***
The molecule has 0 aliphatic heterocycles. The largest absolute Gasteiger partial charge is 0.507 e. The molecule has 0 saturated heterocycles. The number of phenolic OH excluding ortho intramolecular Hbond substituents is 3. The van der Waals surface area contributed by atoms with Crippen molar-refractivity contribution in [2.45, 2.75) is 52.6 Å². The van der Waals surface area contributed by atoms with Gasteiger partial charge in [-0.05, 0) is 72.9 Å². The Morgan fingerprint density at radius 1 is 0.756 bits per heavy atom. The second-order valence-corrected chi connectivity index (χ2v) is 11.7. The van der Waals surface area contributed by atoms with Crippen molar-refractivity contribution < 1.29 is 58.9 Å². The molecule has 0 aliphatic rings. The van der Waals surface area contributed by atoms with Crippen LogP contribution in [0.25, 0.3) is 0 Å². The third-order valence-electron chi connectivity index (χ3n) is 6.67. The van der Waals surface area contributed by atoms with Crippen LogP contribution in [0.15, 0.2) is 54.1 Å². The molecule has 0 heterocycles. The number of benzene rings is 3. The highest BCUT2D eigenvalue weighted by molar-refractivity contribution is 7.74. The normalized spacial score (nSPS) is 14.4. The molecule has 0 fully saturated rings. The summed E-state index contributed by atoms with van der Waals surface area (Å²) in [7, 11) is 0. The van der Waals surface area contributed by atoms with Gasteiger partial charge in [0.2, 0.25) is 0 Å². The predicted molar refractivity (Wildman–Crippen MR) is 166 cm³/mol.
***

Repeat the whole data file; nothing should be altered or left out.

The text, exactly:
The molecule has 0 aliphatic heterocycles. The largest absolute Gasteiger partial charge is 0.507 e. The molecule has 0 saturated heterocycles. The number of phenolic OH excluding ortho intramolecular Hbond substituents is 3. The van der Waals surface area contributed by atoms with Crippen molar-refractivity contribution in [2.45, 2.75) is 52.6 Å². The van der Waals surface area contributed by atoms with Gasteiger partial charge in [-0.05, 0) is 72.9 Å². The Morgan fingerprint density at radius 1 is 0.756 bits per heavy atom. The second-order valence-corrected chi connectivity index (χ2v) is 11.7. The van der Waals surface area contributed by atoms with Crippen molar-refractivity contribution < 1.29 is 58.9 Å². The molecule has 0 aliphatic rings. The van der Waals surface area contributed by atoms with Crippen LogP contribution in [0.25, 0.3) is 0 Å². The third-order valence-electron chi connectivity index (χ3n) is 6.67. The van der Waals surface area contributed by atoms with Crippen LogP contribution in [0.15, 0.2) is 54.1 Å². The molecule has 0 heterocycles. The number of benzene rings is 3. The highest BCUT2D eigenvalue weighted by molar-refractivity contribution is 7.74. The normalized spacial score (nSPS) is 14.4. The molecule has 0 fully saturated rings. The summed E-state index contributed by atoms with van der Waals surface area (Å²) in [7, 11) is 0. The van der Waals surface area contributed by atoms with Gasteiger partial charge in [0.2, 0.25) is 0 Å². The predicted molar refractivity (Wildman–Crippen MR) is 166 cm³/mol.